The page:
WATCH: Business owners in downtown Nanaimo say they are paying a hefty price for free parking. Nanaimo went ahead with the idea after nearly 100 parking meters were vandalized in the fall, but are about to set some limits. Kendall Hanson reports.
It was like something right out of the opening scene of Paul Newman’s 1967 classic ‘Cool Hand Luke.’
Last fall, vandals managed to knock the tops off nearly 100 parking meters in downtown Nanaimo.
Instead of repairing the damage, the city simply made parking in the area free of charge.
“When I saw that you didn’t have to pay, I was like that’s freaking sweet because I very rarely have change,” said Arie Bonsar, a Nanaimo resident.
“I’m okay with it,” said Andrea Turchanski, also a Nanaimo resident. “I’ve never been a fan of having to pay to park.”
But a number of business owners say the city’s good deed has had unintended consequences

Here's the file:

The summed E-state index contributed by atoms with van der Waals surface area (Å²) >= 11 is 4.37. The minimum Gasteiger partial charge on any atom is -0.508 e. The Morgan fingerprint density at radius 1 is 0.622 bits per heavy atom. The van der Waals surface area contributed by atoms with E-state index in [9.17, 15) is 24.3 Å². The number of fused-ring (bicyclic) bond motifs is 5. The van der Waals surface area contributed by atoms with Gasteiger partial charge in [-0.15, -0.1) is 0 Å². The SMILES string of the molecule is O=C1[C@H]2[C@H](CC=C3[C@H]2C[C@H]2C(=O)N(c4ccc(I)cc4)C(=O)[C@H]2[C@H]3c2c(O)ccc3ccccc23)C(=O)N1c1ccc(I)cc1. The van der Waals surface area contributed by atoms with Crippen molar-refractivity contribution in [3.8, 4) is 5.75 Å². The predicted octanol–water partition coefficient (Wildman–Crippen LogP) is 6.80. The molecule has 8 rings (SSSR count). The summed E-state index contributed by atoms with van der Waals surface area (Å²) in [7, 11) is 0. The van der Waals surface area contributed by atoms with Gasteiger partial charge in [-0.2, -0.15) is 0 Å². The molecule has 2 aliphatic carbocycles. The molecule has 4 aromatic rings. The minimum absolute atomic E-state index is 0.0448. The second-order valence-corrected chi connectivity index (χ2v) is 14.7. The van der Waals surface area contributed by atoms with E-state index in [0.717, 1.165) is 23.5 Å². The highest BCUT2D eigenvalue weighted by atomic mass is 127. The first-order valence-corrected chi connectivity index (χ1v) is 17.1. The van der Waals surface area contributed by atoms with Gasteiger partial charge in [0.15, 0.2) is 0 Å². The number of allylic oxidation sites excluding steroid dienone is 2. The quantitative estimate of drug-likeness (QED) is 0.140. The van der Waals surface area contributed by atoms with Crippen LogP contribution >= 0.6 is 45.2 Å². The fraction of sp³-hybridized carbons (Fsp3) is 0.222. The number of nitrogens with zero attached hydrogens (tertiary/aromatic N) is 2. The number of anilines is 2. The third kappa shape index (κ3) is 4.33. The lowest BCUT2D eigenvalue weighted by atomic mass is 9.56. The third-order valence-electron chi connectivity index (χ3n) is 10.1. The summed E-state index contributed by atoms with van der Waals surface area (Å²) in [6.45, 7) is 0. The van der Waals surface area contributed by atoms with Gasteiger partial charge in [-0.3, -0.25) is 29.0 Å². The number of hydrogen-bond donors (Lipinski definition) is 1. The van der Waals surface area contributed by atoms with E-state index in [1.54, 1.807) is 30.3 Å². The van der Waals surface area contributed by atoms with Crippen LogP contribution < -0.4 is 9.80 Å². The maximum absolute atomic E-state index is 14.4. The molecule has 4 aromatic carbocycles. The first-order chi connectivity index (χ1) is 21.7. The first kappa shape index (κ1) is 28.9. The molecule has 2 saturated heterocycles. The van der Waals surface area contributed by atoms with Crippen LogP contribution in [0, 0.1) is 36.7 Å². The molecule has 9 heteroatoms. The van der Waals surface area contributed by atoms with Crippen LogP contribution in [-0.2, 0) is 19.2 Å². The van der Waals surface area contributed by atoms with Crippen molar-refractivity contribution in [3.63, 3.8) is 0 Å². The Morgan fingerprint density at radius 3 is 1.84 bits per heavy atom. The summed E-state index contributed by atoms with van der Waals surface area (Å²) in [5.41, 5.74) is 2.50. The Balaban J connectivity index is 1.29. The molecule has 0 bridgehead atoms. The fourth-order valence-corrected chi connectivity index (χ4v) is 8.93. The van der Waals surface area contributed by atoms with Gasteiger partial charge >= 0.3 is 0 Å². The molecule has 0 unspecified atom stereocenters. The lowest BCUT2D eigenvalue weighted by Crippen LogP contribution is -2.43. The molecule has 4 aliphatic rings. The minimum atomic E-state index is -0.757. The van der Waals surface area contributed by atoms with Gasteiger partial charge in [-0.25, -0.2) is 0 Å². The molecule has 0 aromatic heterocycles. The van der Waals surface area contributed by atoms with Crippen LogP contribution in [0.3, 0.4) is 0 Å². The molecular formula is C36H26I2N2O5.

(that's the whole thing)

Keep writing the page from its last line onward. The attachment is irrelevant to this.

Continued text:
“It turned into people parking for free all day,” said Marc Fillion, Mambo Pizza’s owner. “Lots of employees that were paying for parking in parking lots started, and I don’t blame them, started parking for free on-street parking and it’s really affected the amount of customers we have downtown.”
Marc Fillion says customers tell him they can’t stop off at this pizzeria because they can’t find a place to park.
He sees some cars parked in the same spots for more than eight hours at a time so he’s complained to the city.
“Definitely, we’ve lost business over it. I think every business downtown has lost business over it,” said Fillion. “You don’t have to be a genius to realize if anyone drives around three or four times, they may give up and choose another option.”
On Tuesday, a city committee recommended parking be limited to two hours and signs be installed to let drivers know.
“Those businesses operating downtown, contributing to our tax base, employing people deserve to have customers who can park near their stores, get served and then move on,” said Nanaimo Mayor Leonard Krog.
The signs will cost the city $17,500 and should be installed within weeks.
They’re an interim measure as council awaits a comprehensive study on downtown parking.
It’s a good first step, says Fillion, as long as the city enforces the new rules.